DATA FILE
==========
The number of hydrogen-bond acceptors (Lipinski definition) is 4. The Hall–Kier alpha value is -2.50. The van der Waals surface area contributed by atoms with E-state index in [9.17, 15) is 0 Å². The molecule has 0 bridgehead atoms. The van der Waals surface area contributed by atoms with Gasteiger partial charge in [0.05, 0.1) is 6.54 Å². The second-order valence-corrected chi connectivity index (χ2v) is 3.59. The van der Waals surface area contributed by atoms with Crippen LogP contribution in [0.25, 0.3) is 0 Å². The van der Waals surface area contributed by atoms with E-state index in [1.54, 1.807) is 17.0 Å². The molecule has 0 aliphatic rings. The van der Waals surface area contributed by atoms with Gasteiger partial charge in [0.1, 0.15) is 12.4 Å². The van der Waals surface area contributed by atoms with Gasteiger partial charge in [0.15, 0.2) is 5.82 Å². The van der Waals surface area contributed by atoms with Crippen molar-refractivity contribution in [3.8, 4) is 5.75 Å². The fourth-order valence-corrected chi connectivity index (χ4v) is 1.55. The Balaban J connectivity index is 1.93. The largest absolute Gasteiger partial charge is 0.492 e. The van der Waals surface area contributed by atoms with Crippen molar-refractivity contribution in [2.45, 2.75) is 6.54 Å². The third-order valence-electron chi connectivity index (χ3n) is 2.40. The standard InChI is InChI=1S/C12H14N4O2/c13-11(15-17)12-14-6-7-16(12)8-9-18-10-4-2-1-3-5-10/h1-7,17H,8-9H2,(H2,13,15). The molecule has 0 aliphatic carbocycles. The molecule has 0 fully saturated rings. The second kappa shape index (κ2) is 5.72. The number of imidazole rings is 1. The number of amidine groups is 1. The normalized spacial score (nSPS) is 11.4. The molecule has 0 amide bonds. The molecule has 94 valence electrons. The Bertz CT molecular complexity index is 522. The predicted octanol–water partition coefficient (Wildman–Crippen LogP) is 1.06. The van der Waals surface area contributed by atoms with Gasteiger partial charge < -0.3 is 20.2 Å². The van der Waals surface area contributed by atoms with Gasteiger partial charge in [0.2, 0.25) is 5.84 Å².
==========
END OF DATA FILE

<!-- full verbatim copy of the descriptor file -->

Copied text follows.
The number of hydrogen-bond acceptors (Lipinski definition) is 4. The Hall–Kier alpha value is -2.50. The van der Waals surface area contributed by atoms with E-state index in [9.17, 15) is 0 Å². The molecule has 0 bridgehead atoms. The van der Waals surface area contributed by atoms with Gasteiger partial charge in [0.05, 0.1) is 6.54 Å². The second-order valence-corrected chi connectivity index (χ2v) is 3.59. The van der Waals surface area contributed by atoms with Crippen LogP contribution in [0.25, 0.3) is 0 Å². The van der Waals surface area contributed by atoms with E-state index in [1.54, 1.807) is 17.0 Å². The molecule has 0 aliphatic rings. The van der Waals surface area contributed by atoms with Gasteiger partial charge in [0.1, 0.15) is 12.4 Å². The van der Waals surface area contributed by atoms with Gasteiger partial charge in [0.15, 0.2) is 5.82 Å². The van der Waals surface area contributed by atoms with Crippen molar-refractivity contribution in [3.8, 4) is 5.75 Å². The fourth-order valence-corrected chi connectivity index (χ4v) is 1.55. The Balaban J connectivity index is 1.93. The largest absolute Gasteiger partial charge is 0.492 e. The van der Waals surface area contributed by atoms with Crippen molar-refractivity contribution in [2.45, 2.75) is 6.54 Å². The third-order valence-electron chi connectivity index (χ3n) is 2.40. The standard InChI is InChI=1S/C12H14N4O2/c13-11(15-17)12-14-6-7-16(12)8-9-18-10-4-2-1-3-5-10/h1-7,17H,8-9H2,(H2,13,15). The molecule has 0 aliphatic carbocycles. The molecule has 0 fully saturated rings. The second kappa shape index (κ2) is 5.72. The number of imidazole rings is 1. The number of amidine groups is 1. The normalized spacial score (nSPS) is 11.4. The molecule has 0 amide bonds. The molecule has 94 valence electrons. The Bertz CT molecular complexity index is 522. The predicted octanol–water partition coefficient (Wildman–Crippen LogP) is 1.06. The van der Waals surface area contributed by atoms with Gasteiger partial charge < -0.3 is 20.2 Å². The van der Waals surface area contributed by atoms with Gasteiger partial charge in [0.2, 0.25) is 5.84 Å².